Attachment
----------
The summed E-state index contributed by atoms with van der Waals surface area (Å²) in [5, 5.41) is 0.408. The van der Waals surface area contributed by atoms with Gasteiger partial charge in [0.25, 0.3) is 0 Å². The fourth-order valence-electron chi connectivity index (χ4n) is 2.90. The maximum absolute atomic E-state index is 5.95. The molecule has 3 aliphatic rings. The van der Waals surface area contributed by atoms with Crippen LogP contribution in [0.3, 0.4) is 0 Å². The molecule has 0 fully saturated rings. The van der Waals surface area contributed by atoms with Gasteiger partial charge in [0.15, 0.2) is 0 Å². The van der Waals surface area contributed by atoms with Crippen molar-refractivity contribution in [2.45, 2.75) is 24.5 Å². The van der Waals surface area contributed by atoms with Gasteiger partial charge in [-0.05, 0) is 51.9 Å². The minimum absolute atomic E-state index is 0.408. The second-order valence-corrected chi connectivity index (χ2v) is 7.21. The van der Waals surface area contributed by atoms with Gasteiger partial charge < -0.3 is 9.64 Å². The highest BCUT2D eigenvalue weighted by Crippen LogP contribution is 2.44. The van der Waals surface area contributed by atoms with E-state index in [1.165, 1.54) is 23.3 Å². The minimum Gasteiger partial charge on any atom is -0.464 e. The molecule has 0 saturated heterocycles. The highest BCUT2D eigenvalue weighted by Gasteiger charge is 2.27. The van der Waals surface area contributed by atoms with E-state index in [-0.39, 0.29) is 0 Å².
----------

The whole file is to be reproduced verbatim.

The summed E-state index contributed by atoms with van der Waals surface area (Å²) in [5, 5.41) is 0.408. The van der Waals surface area contributed by atoms with Gasteiger partial charge in [0.25, 0.3) is 0 Å². The fourth-order valence-electron chi connectivity index (χ4n) is 2.90. The maximum absolute atomic E-state index is 5.95. The molecule has 3 aliphatic rings. The van der Waals surface area contributed by atoms with Crippen LogP contribution in [0.3, 0.4) is 0 Å². The molecule has 0 fully saturated rings. The van der Waals surface area contributed by atoms with Gasteiger partial charge in [0.15, 0.2) is 0 Å². The van der Waals surface area contributed by atoms with Crippen molar-refractivity contribution in [2.45, 2.75) is 24.5 Å². The van der Waals surface area contributed by atoms with Gasteiger partial charge in [-0.05, 0) is 51.9 Å². The minimum absolute atomic E-state index is 0.408. The second-order valence-corrected chi connectivity index (χ2v) is 7.21. The van der Waals surface area contributed by atoms with Gasteiger partial charge < -0.3 is 9.64 Å². The highest BCUT2D eigenvalue weighted by Crippen LogP contribution is 2.44. The van der Waals surface area contributed by atoms with E-state index in [1.165, 1.54) is 23.3 Å². The minimum Gasteiger partial charge on any atom is -0.464 e. The molecule has 0 saturated heterocycles. The highest BCUT2D eigenvalue weighted by Gasteiger charge is 2.27. The van der Waals surface area contributed by atoms with E-state index in [-0.39, 0.29) is 0 Å².